News / USA

Marine Spared Jail Time in Iraq Killings

Marine Corps Sgt. Frank D. Wuterich arrives for a pre-trial hearing with his lawyer Neal A. Puckett and girlfriend Melissa Balcombe at Camp Pendleton, California March 22, 2010.
Marine Corps Sgt. Frank D. Wuterich arrives for a pre-trial hearing with his lawyer Neal A. Puckett and girlfriend Melissa Balcombe at Camp Pendleton, California March 22, 2010.

The last Marine to face a court martial in the deaths of 24 unarmed Iraqi civilians was spared any jail time for his role in the killings that brought international condemnation of American troops.

In the military courtroom at Camp Pendleton, Califorinia, Staff Sergeant Frank Wuterich expressed remorse and his sorrow for the deaths. But he told the military judge that he did not fire at any women or children.

Wuterich pleaded guilty Monday to a charge of negligent dereliction of duty. On Tuesday, he was sentenced to 90 days of confinement, but will not serve them because of a pre-trial deal. He will be demoted to the rank of private, the lowest military rank.

He originally was charged with manslaughter in a case that became known simply by the name of the town  - Haditha - where it took place. They were accused of bursting into homes and shooting residents - including children and the elderly, after an insurgent's bomb killed a member of their squad.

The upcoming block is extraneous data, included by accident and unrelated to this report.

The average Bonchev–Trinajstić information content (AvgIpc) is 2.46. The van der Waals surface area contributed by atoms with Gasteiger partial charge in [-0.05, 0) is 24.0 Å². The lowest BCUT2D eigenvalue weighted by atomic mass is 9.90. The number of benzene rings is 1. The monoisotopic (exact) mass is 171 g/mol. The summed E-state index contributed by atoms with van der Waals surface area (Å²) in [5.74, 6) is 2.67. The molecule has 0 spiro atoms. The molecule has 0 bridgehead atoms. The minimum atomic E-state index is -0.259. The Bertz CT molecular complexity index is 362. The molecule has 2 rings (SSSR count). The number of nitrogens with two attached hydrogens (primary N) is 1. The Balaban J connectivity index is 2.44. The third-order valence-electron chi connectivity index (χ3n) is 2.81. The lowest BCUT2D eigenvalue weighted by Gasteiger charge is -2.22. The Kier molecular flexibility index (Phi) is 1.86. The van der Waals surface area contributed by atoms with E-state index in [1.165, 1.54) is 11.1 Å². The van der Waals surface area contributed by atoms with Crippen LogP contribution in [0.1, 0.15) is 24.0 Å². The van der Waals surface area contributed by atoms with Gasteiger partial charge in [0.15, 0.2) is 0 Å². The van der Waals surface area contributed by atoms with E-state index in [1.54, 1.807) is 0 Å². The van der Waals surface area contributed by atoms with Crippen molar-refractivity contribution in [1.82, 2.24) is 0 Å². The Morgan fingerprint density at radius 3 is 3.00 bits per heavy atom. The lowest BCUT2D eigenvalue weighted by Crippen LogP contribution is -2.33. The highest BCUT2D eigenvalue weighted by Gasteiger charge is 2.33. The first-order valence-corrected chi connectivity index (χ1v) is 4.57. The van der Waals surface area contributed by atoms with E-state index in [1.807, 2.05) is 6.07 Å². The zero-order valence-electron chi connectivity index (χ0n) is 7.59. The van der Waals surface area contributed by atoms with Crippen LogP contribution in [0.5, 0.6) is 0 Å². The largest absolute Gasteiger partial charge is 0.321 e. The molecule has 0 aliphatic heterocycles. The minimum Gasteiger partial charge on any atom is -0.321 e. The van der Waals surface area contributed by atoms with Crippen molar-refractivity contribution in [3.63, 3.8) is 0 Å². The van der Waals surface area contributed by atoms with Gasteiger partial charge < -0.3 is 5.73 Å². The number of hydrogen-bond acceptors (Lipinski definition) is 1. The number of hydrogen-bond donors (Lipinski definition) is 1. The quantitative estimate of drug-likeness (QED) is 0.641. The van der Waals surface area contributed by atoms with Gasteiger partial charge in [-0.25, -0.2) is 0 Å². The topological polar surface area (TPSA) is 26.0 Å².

Wuterich was the last of eight Marines prosecuted in the case. The other seven were cleared.

Military law experts say it is difficult to bring convictions in such cases, because the Marines believed they were under fire in a hostile environment, and it becomes hard to determine fault for events that happen in the heat of combat.  

A Marine Corps spokesman said that in his guilty plea, Wuterich accepted responsibility for the attack, and admitted that he gave an order to his troops to "shoot first, ask questions later."

In an ABC News report from Haditha Tuesday, survivors of the attack were dismayed.

Awis Fami Hussein, who was shot in the back, said  "I was expecting that the American judiciary would sentence this person to life in prison and that he would appear and confess in front of the whole world that he committed this crime, so that America could show itself as democratic and fair.''

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